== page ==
Laticrete lends a hand in LEED-certified Habitat for Humanity project
As part of a Tile Partners for Humanity (TPFH) project, Laticrete helped build eight units at the Jimmy and Rosalynn Carter Work (JRCWP) Project in Washington D.C. The houses in the Ivy City section comprise the first LEED-certified Habitat for Humanity residential project in the nation’s capital.
Working closely with Teresa Hamm from the Washington D.C. chapter of Habitat for Humanity, Laticrete Technical Service Training Supervisor Steve Rampino successfully orchestrated a complex project spread across four buildings in an intense race against time. Rampino began recruiting volunteers in November 2010 for the February 2011 installation that involved 3,500 sq. ft. of porcelain tiles donated by Florida Tile and transition strips donated by Schluter Systems.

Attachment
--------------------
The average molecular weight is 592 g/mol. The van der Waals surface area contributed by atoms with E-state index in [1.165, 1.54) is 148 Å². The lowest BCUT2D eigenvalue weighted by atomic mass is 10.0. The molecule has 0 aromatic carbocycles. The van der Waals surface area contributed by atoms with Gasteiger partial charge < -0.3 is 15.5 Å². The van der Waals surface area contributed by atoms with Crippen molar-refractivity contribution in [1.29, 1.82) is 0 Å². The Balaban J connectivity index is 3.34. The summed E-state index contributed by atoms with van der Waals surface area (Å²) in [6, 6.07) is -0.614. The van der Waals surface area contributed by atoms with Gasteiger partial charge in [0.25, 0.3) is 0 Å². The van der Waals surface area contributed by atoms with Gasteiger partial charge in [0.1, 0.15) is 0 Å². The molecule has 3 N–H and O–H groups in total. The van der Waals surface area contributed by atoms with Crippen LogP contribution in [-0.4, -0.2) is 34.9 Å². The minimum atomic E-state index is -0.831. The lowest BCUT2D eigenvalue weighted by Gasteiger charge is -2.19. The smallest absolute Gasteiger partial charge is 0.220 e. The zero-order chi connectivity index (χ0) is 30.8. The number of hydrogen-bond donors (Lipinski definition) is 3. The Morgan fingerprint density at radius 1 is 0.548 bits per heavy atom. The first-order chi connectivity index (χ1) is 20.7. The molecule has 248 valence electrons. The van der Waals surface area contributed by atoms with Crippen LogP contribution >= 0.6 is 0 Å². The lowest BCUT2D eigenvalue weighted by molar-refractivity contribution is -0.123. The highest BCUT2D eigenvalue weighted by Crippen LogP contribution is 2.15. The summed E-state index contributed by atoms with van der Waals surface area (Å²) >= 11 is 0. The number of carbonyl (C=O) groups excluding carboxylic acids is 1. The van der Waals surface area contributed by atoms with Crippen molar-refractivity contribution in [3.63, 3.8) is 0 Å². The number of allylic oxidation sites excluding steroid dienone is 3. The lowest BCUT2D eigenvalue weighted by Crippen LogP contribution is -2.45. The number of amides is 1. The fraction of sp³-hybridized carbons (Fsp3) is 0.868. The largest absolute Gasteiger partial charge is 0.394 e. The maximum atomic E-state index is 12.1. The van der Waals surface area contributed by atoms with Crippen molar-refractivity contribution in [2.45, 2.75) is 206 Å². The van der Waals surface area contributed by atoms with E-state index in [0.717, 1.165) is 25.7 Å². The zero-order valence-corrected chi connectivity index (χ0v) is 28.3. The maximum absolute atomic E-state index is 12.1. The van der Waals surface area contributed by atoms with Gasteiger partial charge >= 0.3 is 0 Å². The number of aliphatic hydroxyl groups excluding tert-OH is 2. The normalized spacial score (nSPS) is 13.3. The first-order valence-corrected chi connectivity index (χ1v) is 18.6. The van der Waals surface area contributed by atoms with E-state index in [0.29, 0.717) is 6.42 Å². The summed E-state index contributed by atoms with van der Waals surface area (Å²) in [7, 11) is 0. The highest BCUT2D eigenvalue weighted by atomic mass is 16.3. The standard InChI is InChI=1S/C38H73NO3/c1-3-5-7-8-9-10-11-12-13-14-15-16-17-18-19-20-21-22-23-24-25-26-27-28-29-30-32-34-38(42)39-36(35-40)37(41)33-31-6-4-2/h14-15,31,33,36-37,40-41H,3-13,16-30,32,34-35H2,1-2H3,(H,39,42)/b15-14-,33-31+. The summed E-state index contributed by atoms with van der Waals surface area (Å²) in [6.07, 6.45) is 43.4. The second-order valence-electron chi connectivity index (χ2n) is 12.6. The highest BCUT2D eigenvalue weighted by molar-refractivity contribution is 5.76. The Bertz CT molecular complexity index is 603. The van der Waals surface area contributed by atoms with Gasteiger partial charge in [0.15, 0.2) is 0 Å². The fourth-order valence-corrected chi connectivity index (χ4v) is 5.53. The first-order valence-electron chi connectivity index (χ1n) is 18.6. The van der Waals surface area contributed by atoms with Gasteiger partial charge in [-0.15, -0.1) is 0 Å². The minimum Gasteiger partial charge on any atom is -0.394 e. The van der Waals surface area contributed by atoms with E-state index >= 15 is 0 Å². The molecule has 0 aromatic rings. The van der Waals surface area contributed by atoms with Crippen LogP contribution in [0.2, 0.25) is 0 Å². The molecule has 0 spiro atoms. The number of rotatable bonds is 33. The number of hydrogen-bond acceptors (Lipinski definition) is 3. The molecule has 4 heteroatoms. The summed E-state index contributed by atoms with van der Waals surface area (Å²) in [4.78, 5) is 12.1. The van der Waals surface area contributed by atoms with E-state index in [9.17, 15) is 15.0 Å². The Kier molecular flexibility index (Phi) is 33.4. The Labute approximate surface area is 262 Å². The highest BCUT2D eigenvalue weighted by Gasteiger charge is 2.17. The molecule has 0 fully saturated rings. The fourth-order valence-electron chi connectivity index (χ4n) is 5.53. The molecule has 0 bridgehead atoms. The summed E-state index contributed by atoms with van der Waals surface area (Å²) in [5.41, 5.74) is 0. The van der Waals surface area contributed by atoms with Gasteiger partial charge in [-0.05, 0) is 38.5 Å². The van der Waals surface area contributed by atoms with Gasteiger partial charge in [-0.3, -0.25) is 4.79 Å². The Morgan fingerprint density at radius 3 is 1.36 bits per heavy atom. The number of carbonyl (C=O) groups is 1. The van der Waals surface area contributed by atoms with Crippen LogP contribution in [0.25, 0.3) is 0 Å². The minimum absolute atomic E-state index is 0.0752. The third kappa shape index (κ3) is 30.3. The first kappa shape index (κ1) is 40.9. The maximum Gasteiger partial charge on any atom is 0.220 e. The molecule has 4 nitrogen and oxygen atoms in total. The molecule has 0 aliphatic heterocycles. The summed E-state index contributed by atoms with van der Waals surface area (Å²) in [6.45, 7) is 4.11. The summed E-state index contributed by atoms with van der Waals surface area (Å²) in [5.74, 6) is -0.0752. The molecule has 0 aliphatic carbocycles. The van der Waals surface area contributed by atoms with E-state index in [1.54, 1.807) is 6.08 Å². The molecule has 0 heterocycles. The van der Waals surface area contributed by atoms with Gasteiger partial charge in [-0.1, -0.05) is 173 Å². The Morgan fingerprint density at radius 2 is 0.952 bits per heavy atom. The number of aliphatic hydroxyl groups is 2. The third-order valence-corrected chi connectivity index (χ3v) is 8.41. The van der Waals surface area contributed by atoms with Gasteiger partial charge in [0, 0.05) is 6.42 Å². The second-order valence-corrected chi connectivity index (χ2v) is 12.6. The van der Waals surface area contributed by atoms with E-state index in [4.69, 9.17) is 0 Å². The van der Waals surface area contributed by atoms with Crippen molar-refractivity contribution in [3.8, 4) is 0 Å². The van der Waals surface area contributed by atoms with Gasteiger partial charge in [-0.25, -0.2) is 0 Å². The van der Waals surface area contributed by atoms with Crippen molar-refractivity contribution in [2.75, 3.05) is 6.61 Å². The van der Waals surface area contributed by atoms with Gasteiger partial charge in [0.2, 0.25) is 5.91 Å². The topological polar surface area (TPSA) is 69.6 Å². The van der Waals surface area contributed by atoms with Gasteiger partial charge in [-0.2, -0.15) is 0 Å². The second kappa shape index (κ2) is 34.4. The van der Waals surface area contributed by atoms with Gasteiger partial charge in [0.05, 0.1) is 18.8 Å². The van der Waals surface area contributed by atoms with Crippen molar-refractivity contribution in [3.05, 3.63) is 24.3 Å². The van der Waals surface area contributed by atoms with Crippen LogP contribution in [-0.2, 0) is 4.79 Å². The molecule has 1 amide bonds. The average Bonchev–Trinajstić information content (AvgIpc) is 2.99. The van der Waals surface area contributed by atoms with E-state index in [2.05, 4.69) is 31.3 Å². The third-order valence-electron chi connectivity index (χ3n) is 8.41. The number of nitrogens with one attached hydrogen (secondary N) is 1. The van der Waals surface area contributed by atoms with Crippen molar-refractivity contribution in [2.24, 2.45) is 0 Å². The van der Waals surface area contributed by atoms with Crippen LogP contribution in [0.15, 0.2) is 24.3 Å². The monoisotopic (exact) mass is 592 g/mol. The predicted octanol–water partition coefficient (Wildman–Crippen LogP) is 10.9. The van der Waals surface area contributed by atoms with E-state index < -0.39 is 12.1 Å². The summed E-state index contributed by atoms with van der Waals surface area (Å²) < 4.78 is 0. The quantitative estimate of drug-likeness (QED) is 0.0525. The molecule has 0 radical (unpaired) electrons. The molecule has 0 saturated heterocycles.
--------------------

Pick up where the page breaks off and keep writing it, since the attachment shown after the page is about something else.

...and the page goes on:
In addition to volunteers from within Laticrete, critical support was provided by National Tile Contractors Association members David Allen Co. of Manassas Va., and Northern Virginia-based Collins Tile and Stone. The International Masonry Institute also provided support through local members of the Bricklayers and Allied Crafts Union.
“We have a great partnership with Laticrete,” said Phil Halcomb, David Allen svp. “We jumped at the chance to help out.”
Though they were given just five days to install tile in specific areas of each unit ranging in scope from 25 to 400 sq. ft., the volunteer crews completed the tile work in four. Each team had a combination of fully experienced installers assisted by several dedicated volunteers, working to install 18” by 18” large-format porcelain tiles on floors and walls.
The wall tiles were installed with Laticrete 4-XLT multi-use, polymer-fortified adhesive mortar. Laticrete 254R Platinum Rapid, a single-component polymer-fortified thin-set adhesive mortar, was selected for installing the floor tiles. The tiles were finished with Laticrete PermaColor Grout. All transition and movement joints were filled with Laticrete Latasil, a 100 percent silicone sealant.